Topic Summary: Willpower and self-discipline are problematic, but I don’t know of alternatives. I explain why I think they are problematic, and then indicate why I’ve struggled to find alternative ways to accomplish hard goals.
Goal: Figure out how to accomplish hard goals without employing the traditional method of self-discipline.
Why are you posting this in Unbounded? Because I want unbounded criticism.
Do you want unbounded criticism? (A criticism is a reason that an idea decisively fails at a goal. Criticism can be about anything relevant to goal success, including methods, meta, context or tangents. If you think a line of discussion isn’t worth focusing attention on, that is a disagreement with the person who posted it, which can be discussed.) Yes.
To start with, I’ll lay out in my own words the argument that self-discipline / willpower is problematic, so that you guys can point out any gaps in my understanding that you might see.
How can you ever be in a situation where you need discipline?
If you knew perfectly well what to do next, i.e. if it definitively met all your goals, then you would just do it. No act of willpower would be required. This applies to a lot of simple actions in every day life, like it doesn’t require any willpower to eat when you’re hungry and there’s a plate of food right in front of you, and it doesn’t require any self-discipline to refrain from driving your car off the side of the road.
The contrapositive of this is that if an act of willpower would be required in order to take an action, then you necessarily have some uncertainty about what to do next (the action doesn’t meet all your goals). E.g. it generally does take willpower to not eat when you’re hungry and you’re on a diet (because one of your goals is not being hungry anymore).
When you have two conflicting ideas about what to do next, usually one is more explicit and long-term and one is more implicit and short-term. To exert willpower is to overrule short-term goal and act on the long-term goal. To do the opposite is whim-worshiping. To get by, most people (myself included) implicitly adopt a policy like “exert willpower in situations ABC and whim-worship in situations XYZ.”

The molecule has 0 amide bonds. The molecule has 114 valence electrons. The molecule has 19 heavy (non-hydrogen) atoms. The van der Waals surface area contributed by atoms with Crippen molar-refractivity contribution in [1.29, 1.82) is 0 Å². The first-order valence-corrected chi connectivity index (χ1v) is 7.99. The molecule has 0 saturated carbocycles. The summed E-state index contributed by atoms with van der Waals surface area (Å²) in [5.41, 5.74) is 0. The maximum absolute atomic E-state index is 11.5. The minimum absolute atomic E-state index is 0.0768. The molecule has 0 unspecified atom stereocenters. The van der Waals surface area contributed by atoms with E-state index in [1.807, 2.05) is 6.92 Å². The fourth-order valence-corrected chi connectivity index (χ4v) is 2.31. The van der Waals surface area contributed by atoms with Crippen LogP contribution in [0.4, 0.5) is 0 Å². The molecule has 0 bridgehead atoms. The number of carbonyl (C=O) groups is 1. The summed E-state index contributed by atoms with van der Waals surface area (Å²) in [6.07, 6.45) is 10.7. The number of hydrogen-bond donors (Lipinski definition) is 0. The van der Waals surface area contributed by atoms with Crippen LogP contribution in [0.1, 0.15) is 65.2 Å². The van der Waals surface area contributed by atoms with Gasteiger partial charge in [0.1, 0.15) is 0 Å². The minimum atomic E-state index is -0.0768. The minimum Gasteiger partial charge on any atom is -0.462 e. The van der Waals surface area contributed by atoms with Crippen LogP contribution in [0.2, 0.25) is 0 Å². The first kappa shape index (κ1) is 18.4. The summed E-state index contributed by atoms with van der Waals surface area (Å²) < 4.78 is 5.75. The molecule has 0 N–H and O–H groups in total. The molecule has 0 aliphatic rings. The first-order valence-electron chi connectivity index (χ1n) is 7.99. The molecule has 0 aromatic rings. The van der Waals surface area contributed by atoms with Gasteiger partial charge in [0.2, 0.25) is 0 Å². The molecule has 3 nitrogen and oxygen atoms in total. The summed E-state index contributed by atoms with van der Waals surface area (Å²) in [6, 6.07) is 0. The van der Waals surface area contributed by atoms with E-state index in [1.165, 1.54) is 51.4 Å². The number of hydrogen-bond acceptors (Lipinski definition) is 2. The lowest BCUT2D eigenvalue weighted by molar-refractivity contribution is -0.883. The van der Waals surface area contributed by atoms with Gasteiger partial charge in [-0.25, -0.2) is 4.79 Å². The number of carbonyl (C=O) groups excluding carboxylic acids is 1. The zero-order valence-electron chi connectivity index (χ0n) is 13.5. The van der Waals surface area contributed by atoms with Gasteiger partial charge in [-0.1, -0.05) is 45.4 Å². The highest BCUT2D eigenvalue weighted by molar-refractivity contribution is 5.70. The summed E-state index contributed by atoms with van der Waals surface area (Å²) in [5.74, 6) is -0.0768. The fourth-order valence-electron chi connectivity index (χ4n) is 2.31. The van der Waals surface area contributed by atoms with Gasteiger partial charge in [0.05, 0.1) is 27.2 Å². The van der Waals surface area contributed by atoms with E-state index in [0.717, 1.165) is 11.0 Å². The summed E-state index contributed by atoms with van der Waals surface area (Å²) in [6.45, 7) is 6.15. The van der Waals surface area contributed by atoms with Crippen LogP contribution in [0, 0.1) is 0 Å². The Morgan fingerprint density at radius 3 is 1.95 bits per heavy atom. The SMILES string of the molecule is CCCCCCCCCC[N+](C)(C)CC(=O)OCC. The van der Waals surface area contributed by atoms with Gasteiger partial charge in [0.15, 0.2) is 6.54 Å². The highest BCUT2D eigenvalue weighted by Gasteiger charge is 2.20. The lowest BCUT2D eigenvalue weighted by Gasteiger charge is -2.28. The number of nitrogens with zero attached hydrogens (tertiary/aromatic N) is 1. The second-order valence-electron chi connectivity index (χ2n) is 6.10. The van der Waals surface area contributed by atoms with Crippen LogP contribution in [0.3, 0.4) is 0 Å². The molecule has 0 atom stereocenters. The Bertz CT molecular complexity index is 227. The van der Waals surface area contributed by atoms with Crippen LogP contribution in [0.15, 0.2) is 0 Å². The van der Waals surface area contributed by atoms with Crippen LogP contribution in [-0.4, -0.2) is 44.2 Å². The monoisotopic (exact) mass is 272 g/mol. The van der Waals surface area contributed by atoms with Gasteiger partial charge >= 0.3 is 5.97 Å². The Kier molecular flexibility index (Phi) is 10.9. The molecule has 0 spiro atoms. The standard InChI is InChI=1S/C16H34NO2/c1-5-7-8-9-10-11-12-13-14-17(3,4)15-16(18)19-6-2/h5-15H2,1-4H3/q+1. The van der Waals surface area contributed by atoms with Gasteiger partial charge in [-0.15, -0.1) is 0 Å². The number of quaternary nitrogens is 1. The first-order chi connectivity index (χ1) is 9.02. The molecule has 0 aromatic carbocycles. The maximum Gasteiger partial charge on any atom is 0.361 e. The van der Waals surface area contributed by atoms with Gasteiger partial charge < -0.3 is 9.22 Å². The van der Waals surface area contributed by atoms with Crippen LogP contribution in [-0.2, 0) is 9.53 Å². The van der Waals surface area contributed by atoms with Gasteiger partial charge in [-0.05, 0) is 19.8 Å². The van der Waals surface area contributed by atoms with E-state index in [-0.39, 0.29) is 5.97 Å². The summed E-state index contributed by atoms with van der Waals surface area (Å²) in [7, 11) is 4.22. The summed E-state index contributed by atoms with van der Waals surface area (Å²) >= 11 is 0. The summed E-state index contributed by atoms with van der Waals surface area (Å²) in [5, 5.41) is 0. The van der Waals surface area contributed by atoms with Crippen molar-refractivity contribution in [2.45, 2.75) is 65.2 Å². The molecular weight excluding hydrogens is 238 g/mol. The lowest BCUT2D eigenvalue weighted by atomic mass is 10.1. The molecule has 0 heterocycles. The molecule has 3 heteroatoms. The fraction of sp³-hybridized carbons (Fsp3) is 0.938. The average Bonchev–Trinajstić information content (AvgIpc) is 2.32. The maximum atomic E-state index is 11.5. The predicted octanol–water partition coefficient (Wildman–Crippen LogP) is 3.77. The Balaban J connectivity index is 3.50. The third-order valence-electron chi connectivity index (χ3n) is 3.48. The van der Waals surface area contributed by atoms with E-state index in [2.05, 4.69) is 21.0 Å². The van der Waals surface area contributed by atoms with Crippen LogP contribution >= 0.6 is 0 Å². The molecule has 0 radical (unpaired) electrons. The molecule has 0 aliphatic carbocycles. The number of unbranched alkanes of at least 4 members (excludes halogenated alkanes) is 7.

A policy like that is problematic epistemologically, because each of your conflicting goals is a criticism of the other, and having a policy that automatically enacts one of them in a given situation ignores some criticism, and thus limits your growth of knowledge. It’s also a problematic policy because it’s always at least a bit painful to exert willpower. (edit: and because it’s impossible to adhere to perfectly.)
The problem is that besides “having willpower,” I don’t know of an alternative way to accomplish difficult goals. YesNo philosophy gave me the idea that maybe the issue is that my goals aren’t refined enough, but I don’t know to formulate better goals.
I will illustrate the problem I’m having with a simple example. One of my “difficult” goals is something like
G1: Have healthy gums.
I achieve G1 by (implicitly) adopting the more concrete goal
G2: Don’t go more than two days in a row without flossing my teeth.
Flossing my teeth kind of sucks and I don’t like it. However, if G2 was the only way to meet G1, no willpower would be required of me, since having gum disease would suck much more than flossing my teeth. The problem is that G2 is not the only way to achieve G1: there are an infinite number of other sub-goals that I could have chosen. In particular, G1 would be met just as well if I instead adopted as a goal
G2’: Don’t go more than two days in a row without flossing my teeth, but don’t count today.
Knowing this, on days when I don’t feel like flossing my teeth (which sometimes occur more than two days in a row), I implicitly change my goal to G2’. This sort of pragmatism is bad because I can keep putting off the teeth-flossing ad infinitum—“1 day” at a time—and every time I do it I’ll always be correct that this one small change by itself won’t make much of a difference. Of course, such an approach would eventually lead to me failing at G1 if continued forever.
In practice, the way that I don’t completely fail at things like G1 is I just have discipline and force myself to e.g. floss my teeth whether I feel like it or not. There are lots of similar examples I could have chosen, where I don’t know how to meet hard goals without willpower. Do any of you have ideas for what to do differently?